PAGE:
Installing LLDP on Ubuntu

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LLDP (Link Local Discovery Protocol) is an Open Standard Layer-2 protocol that is used by servers and network devices to advertise their identity and capabilities to other device, by directly connected devices. This standard is defined in IEEE 802.1AB. The information is sent via lldp-enabled interfaces, as Ethernet frame, over fixed interval. These frames contain LLDPDS (Link Local Discovery Protocol Data Unit) in a Type-Length-Value (TLV) format.

LLPDS include a wide range of information from hostname, description, and port name etc. Using LLPD can be very useful as you will be able to find out what devices are directly connected to a switch without having the joy of going cable tracking, and it’s useful for troubleshooting. With that in mind, this post will go into how you would enable LLDP on a Juniper and Cisco switch, and how to enable on Ubuntu 14.04LTS.

Let’s get cracking!

For my set up I’ve got ESXi host running Ubuntu 14.04LTS. It has three vNICs; one is connected to the OOB Cisco 3750G switch and other two connections go into a Virtual Chassis Juniper EX4200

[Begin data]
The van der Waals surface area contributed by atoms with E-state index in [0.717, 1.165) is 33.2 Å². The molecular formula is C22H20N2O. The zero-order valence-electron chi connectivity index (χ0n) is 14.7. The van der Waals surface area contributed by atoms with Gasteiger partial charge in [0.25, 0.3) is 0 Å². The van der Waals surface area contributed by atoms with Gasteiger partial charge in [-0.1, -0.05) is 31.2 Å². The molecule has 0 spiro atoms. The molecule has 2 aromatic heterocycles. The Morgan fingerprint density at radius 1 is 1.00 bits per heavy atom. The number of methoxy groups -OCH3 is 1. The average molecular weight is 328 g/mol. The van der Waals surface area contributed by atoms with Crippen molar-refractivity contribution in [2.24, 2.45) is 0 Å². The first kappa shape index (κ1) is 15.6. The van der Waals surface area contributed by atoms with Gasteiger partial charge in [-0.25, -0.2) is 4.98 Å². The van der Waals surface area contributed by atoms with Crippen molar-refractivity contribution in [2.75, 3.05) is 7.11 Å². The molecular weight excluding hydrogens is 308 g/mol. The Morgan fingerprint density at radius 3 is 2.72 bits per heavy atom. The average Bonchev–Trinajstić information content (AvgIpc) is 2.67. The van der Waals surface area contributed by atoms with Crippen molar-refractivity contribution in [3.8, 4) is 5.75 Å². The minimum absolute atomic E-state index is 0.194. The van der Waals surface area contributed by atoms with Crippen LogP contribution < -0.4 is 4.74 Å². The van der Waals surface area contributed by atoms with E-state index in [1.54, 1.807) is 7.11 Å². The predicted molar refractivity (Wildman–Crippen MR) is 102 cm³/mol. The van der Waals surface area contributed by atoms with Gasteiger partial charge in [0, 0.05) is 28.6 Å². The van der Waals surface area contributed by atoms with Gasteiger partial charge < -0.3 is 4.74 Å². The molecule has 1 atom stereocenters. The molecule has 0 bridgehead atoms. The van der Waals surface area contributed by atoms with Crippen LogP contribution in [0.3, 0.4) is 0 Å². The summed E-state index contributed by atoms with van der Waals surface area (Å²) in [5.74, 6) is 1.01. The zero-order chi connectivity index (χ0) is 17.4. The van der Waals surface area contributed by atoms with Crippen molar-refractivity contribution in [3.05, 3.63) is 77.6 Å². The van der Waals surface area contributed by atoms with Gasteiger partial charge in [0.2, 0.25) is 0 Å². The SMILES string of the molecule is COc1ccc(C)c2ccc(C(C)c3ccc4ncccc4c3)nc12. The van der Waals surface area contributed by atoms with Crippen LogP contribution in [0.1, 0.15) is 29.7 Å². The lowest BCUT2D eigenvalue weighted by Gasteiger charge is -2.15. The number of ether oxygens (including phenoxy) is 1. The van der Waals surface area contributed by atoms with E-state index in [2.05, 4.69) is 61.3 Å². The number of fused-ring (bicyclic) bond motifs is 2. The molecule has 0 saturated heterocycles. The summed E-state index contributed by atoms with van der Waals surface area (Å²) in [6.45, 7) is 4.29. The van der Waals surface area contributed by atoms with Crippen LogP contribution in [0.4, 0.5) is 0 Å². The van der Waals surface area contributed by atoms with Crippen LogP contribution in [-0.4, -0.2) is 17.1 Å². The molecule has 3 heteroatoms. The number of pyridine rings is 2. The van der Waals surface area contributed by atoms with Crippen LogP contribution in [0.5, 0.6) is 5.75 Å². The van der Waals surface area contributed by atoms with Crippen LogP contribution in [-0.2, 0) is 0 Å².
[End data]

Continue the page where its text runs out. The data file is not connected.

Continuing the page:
Firstly enable lldp on your network device:

For a Juniper device set protocols lldp interface all and for a Cisco device lldp run or for CDP, under the interface you will need to run cdp enable (CDP is Cisco’s proprietary link discovery protocol)

You’ll need to install the LLDP and SNMP packages onto the server:

[email protected]:~$ sudo apt-get install lldpd snmp

You’ll need to start both of the processes to get them up and running:

[email protected]:~$ sudo service lldpd restart
[email protected]:~$ sudo service snmpd restart

Once you’ve started these you’ll have both enabled on your server, and you’ll have LLDP configured! Nice and simple 🙂

To confirm everything is working as expected, you can run a show command on switches and the server for verification:

On the Juniper EX4200 show lldp neighbors, shows the 2 server NICs connected to each member

show lldp neighbors
[email protected]> show lldp neighbors 
Local Interface    Parent Interface    Chassis Id          Port info          System Name
ge-0/0/2.0         -                   00:0c:29:4f:26:bb   eth1               km-vm1              
ge-1/0/2.0         -                   00:0c:29:4f:26:bb   eth2               km-vm1              
vme.0              -                   00:19:06:cd:8f:80   GigabitEthernet1/0/36 oob-sw0-10.lab

On the Cisco 3750G show lldp neighbors, show the 2 ESXi hosts connected using the switch for Out of Band.

show lldp neighbors g1/0/48
oob-sw0-10.lab#show lldp neighbors g1/0/48
Capability codes:
    (R) Router, (B) Bridge, (T) Telephone, (C) DOCSIS Cable Device
    (W) WLAN Access Point, (P) Repeater, (S) Station, (O) Other

Device ID           Local Intf     Hold-time  Capability      Port ID
km-vm2              Gi1/0/48       120                        000c.29d3.ac6d
km-vm1              Gi1/0/48       120                        000c.294f.26bb

On the server, lldpcli show neighbors, shows all Cisco and Juniper switches and the other ESXi host shared the OOB NIC

lldpcli show neighbors
[email protected]:~$ lldpcli show neighbors